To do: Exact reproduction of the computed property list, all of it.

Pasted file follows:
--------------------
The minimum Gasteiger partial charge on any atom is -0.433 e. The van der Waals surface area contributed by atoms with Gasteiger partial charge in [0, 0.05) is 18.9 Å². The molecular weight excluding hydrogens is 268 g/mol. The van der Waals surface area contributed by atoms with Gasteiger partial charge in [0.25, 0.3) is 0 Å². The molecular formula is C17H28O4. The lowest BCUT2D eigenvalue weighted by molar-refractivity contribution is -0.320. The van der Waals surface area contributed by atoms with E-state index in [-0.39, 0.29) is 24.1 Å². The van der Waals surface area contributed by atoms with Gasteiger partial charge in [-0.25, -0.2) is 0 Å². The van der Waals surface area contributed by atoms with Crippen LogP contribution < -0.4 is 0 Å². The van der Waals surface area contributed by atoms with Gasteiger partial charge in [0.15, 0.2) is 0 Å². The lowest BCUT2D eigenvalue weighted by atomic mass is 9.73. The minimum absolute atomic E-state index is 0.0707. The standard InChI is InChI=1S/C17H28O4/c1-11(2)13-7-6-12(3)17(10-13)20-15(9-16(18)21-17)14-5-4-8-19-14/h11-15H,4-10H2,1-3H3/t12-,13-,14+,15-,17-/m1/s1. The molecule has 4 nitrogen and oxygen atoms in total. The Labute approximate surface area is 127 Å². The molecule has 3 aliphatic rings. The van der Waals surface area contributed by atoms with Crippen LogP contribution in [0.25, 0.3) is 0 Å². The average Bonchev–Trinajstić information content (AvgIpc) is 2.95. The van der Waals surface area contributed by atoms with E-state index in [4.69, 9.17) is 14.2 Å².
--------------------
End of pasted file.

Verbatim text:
The minimum Gasteiger partial charge on any atom is -0.433 e. The van der Waals surface area contributed by atoms with Gasteiger partial charge in [0, 0.05) is 18.9 Å². The molecular weight excluding hydrogens is 268 g/mol. The van der Waals surface area contributed by atoms with Gasteiger partial charge in [0.25, 0.3) is 0 Å². The molecular formula is C17H28O4. The lowest BCUT2D eigenvalue weighted by molar-refractivity contribution is -0.320. The van der Waals surface area contributed by atoms with E-state index in [-0.39, 0.29) is 24.1 Å². The van der Waals surface area contributed by atoms with Gasteiger partial charge in [-0.25, -0.2) is 0 Å². The van der Waals surface area contributed by atoms with Crippen LogP contribution < -0.4 is 0 Å². The van der Waals surface area contributed by atoms with Gasteiger partial charge in [0.15, 0.2) is 0 Å². The lowest BCUT2D eigenvalue weighted by atomic mass is 9.73. The minimum absolute atomic E-state index is 0.0707. The standard InChI is InChI=1S/C17H28O4/c1-11(2)13-7-6-12(3)17(10-13)20-15(9-16(18)21-17)14-5-4-8-19-14/h11-15H,4-10H2,1-3H3/t12-,13-,14+,15-,17-/m1/s1. The molecule has 4 nitrogen and oxygen atoms in total. The Labute approximate surface area is 127 Å². The molecule has 3 aliphatic rings. The van der Waals surface area contributed by atoms with Crippen LogP contribution in [0.25, 0.3) is 0 Å². The average Bonchev–Trinajstić information content (AvgIpc) is 2.95. The van der Waals surface area contributed by atoms with E-state index in [4.69, 9.17) is 14.2 Å².